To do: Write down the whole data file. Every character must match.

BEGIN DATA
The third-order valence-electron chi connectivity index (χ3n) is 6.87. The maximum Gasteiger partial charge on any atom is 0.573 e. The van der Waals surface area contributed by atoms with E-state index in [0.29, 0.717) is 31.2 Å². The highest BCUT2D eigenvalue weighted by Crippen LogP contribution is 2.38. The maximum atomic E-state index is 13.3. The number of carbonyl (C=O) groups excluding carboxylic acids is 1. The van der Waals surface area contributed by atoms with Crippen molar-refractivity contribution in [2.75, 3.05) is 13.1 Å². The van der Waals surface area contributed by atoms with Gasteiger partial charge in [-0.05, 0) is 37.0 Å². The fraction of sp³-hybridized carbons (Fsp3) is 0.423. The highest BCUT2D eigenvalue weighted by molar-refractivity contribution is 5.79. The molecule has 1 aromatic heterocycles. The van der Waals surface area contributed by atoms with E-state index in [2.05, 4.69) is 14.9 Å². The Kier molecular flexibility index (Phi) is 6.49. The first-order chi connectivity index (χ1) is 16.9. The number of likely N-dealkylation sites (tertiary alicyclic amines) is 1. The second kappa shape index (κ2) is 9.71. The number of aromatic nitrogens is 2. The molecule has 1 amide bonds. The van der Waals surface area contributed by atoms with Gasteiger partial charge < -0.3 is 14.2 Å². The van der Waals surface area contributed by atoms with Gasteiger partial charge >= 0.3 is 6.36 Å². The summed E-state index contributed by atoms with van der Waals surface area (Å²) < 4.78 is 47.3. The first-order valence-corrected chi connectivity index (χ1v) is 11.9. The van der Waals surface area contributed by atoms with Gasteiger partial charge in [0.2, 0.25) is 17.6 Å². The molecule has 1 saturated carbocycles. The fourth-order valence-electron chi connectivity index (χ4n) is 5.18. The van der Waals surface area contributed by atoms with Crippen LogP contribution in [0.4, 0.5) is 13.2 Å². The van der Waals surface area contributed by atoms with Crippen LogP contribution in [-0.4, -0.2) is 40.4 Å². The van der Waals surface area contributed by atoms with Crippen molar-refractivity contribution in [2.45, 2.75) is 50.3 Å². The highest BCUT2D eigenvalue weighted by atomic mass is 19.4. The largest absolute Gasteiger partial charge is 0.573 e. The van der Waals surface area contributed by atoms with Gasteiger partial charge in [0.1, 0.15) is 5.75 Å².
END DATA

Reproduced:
The third-order valence-electron chi connectivity index (χ3n) is 6.87. The maximum Gasteiger partial charge on any atom is 0.573 e. The van der Waals surface area contributed by atoms with E-state index in [0.29, 0.717) is 31.2 Å². The highest BCUT2D eigenvalue weighted by Crippen LogP contribution is 2.38. The maximum atomic E-state index is 13.3. The number of carbonyl (C=O) groups excluding carboxylic acids is 1. The van der Waals surface area contributed by atoms with Crippen molar-refractivity contribution in [2.75, 3.05) is 13.1 Å². The van der Waals surface area contributed by atoms with Gasteiger partial charge in [-0.05, 0) is 37.0 Å². The fraction of sp³-hybridized carbons (Fsp3) is 0.423. The highest BCUT2D eigenvalue weighted by molar-refractivity contribution is 5.79. The molecule has 1 aromatic heterocycles. The van der Waals surface area contributed by atoms with E-state index in [2.05, 4.69) is 14.9 Å². The Kier molecular flexibility index (Phi) is 6.49. The first-order chi connectivity index (χ1) is 16.9. The number of likely N-dealkylation sites (tertiary alicyclic amines) is 1. The second kappa shape index (κ2) is 9.71. The number of aromatic nitrogens is 2. The molecule has 1 amide bonds. The van der Waals surface area contributed by atoms with Gasteiger partial charge < -0.3 is 14.2 Å². The van der Waals surface area contributed by atoms with Gasteiger partial charge >= 0.3 is 6.36 Å². The summed E-state index contributed by atoms with van der Waals surface area (Å²) < 4.78 is 47.3. The first-order valence-corrected chi connectivity index (χ1v) is 11.9. The van der Waals surface area contributed by atoms with Gasteiger partial charge in [0.2, 0.25) is 17.6 Å². The molecule has 1 saturated carbocycles. The fourth-order valence-electron chi connectivity index (χ4n) is 5.18. The van der Waals surface area contributed by atoms with Crippen LogP contribution in [0.4, 0.5) is 13.2 Å². The van der Waals surface area contributed by atoms with Crippen LogP contribution in [-0.4, -0.2) is 40.4 Å². The van der Waals surface area contributed by atoms with Crippen molar-refractivity contribution in [2.45, 2.75) is 50.3 Å². The highest BCUT2D eigenvalue weighted by atomic mass is 19.4. The largest absolute Gasteiger partial charge is 0.573 e. The van der Waals surface area contributed by atoms with Gasteiger partial charge in [0.1, 0.15) is 5.75 Å².